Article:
The 2017 Tax Cuts and Jobs Act (TCJA) provides US companies with a new permanent deduction: Foreign-Derived Intangible Income (FDII). An incentive for U.S. C-corporations to generate revenue from serving foreign markets, the provision applies a preferential tax rate to eligible income.
Don’t let the name fool you. FDII is a new category of income and it does not have to be generated from intangible assets (i.e. royalties). Instead, the new tax law assumes a fixed rate of return on a corporation’s U.S. fixed assets and any remaining foreign source income (i.e. exports) above that fixed asset return is deemed to be generated by intangible assets. The deduction is applicable to sales of most any product or service where the buyer is foreign.
The formula to determine FDII is complex and requires the identification of specific data, but the benefit of a 37.5% deduction against taxable income deserves careful consideration.
Could your company benefit from FDII?
FDII may represent a significant deduction for your C-corporation if you generate income from:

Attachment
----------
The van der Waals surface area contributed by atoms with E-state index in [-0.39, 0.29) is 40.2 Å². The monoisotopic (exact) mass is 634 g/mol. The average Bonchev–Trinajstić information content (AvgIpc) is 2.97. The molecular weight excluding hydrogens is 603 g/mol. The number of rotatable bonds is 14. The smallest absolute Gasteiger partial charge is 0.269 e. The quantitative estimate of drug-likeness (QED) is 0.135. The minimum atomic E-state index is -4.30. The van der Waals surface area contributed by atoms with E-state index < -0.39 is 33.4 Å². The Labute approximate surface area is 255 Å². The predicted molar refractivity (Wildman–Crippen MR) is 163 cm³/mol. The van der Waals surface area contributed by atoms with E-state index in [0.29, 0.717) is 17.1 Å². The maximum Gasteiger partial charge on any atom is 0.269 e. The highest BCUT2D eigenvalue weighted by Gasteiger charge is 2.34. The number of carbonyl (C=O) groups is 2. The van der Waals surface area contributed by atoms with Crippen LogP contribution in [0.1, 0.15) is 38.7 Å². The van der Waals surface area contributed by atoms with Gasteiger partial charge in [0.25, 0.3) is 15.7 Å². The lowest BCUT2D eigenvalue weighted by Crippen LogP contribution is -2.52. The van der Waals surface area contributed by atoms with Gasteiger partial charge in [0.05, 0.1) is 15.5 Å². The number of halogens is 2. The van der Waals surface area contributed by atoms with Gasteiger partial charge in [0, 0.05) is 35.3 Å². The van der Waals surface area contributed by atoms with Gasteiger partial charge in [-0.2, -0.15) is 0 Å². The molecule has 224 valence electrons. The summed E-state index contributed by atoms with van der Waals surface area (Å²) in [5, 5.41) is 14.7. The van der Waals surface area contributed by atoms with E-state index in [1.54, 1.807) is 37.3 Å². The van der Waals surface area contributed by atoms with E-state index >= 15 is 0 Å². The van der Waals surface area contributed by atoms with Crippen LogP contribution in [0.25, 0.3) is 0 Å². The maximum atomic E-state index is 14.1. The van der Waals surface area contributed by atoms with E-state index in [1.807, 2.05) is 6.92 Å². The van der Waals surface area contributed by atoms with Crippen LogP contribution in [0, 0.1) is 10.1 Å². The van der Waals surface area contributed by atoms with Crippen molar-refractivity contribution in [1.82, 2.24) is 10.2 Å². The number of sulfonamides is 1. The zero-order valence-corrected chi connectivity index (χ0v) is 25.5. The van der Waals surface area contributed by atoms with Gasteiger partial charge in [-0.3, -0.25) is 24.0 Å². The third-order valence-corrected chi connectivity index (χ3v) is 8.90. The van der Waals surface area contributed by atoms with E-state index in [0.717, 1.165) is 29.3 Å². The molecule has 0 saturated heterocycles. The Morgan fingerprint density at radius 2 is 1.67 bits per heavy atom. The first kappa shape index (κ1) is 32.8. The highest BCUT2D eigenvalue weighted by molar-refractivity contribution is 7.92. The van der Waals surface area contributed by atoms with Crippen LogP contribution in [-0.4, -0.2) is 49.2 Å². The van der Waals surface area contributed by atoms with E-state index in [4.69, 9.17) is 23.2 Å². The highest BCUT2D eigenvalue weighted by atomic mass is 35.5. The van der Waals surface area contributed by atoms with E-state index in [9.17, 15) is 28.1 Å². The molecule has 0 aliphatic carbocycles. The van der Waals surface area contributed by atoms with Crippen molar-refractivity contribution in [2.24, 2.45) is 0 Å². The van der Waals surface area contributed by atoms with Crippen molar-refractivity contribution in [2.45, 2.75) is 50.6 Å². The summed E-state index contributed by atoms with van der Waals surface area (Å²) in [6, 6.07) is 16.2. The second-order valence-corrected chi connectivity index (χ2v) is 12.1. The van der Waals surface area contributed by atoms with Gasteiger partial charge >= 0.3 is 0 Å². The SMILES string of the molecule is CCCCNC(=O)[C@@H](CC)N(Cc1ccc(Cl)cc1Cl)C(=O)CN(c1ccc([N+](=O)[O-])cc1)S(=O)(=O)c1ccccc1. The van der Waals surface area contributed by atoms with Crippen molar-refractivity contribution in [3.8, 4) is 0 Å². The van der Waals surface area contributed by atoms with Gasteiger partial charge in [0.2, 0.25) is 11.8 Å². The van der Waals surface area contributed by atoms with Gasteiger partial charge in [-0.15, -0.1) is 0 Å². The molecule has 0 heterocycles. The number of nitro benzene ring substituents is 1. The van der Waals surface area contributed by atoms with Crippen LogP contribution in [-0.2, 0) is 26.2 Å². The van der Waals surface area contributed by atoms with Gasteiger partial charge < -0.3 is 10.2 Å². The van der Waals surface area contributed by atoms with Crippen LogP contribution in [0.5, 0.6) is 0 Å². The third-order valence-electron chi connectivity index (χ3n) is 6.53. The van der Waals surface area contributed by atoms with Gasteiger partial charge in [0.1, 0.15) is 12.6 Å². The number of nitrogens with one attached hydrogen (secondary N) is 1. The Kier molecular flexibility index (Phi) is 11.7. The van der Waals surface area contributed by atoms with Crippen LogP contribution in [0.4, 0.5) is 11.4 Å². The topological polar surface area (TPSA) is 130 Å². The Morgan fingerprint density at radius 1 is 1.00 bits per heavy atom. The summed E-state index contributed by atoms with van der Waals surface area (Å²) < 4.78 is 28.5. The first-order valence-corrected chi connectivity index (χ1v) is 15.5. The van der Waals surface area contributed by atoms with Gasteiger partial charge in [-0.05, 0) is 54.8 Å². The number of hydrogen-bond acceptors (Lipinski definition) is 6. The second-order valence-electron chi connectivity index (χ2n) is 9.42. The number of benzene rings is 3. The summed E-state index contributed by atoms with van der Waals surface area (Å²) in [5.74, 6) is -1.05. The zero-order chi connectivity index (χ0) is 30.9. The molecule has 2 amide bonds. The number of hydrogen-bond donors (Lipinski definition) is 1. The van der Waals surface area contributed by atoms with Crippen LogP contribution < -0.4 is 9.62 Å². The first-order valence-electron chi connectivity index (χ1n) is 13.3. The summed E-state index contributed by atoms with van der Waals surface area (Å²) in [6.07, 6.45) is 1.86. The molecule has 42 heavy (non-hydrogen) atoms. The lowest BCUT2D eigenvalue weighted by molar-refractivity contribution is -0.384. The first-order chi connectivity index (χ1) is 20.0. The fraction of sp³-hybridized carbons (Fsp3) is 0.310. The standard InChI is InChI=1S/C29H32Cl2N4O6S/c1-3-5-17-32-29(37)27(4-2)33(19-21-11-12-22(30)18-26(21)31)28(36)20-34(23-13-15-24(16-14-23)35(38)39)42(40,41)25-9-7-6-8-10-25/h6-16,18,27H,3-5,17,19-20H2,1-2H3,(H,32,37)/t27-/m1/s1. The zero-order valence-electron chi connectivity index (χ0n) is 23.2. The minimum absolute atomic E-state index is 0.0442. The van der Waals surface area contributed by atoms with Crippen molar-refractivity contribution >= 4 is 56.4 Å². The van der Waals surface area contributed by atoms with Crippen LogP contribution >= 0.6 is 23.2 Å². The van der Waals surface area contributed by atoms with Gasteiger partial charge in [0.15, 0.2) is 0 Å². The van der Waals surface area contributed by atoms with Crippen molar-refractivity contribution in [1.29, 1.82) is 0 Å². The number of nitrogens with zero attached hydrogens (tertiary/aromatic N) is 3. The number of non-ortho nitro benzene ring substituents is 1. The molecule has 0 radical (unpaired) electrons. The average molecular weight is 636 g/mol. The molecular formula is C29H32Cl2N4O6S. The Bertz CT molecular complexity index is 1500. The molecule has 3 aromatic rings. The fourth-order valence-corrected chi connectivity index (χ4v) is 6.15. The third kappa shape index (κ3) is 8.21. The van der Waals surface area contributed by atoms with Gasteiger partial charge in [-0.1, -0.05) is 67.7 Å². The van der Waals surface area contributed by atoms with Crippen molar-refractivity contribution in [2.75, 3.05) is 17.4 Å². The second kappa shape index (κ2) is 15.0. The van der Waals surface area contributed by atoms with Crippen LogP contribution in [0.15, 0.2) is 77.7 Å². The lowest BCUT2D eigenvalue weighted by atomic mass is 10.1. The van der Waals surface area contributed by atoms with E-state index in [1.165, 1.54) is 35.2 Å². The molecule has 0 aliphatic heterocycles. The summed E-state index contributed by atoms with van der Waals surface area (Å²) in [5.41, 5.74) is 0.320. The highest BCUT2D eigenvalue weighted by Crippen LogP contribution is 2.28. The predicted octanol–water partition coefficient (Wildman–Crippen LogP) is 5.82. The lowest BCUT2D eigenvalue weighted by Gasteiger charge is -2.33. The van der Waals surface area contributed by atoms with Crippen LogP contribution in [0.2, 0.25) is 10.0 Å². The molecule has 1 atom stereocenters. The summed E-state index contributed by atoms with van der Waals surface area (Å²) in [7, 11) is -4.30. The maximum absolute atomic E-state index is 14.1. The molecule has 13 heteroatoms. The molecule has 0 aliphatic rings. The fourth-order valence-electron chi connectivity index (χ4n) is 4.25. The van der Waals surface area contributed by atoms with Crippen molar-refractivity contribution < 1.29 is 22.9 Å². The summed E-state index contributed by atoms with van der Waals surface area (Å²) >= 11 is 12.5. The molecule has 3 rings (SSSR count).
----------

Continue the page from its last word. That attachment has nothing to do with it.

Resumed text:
- Sale of property to a non-US person for foreign use. A sale may also include any lease, license, exchange, or other disposition.
- Services provided to a foreign party or with respect to any property outside of the United States
Many related-party property and service transactions are also eligible for the deduction, although special rules may apply that could reduce the eligible deduction.
If you are already claiming the R&D Tax Credit, there is tremendous overlap of the required information and collection process that could be leveraged to claim the FDII deduction.
- INSIGHT: Taking Another Look at the Foreign-Derived Intangible Income DeductionJuly 24, 2020
The Foreign-Derived Intangible Income (FDII) income deduction is not the simplest of calculations. Gwayne Lai, Amanda Scott, and Yair Holtzman of Anchin show how some taxpayers can use existing R&D data to get a head start.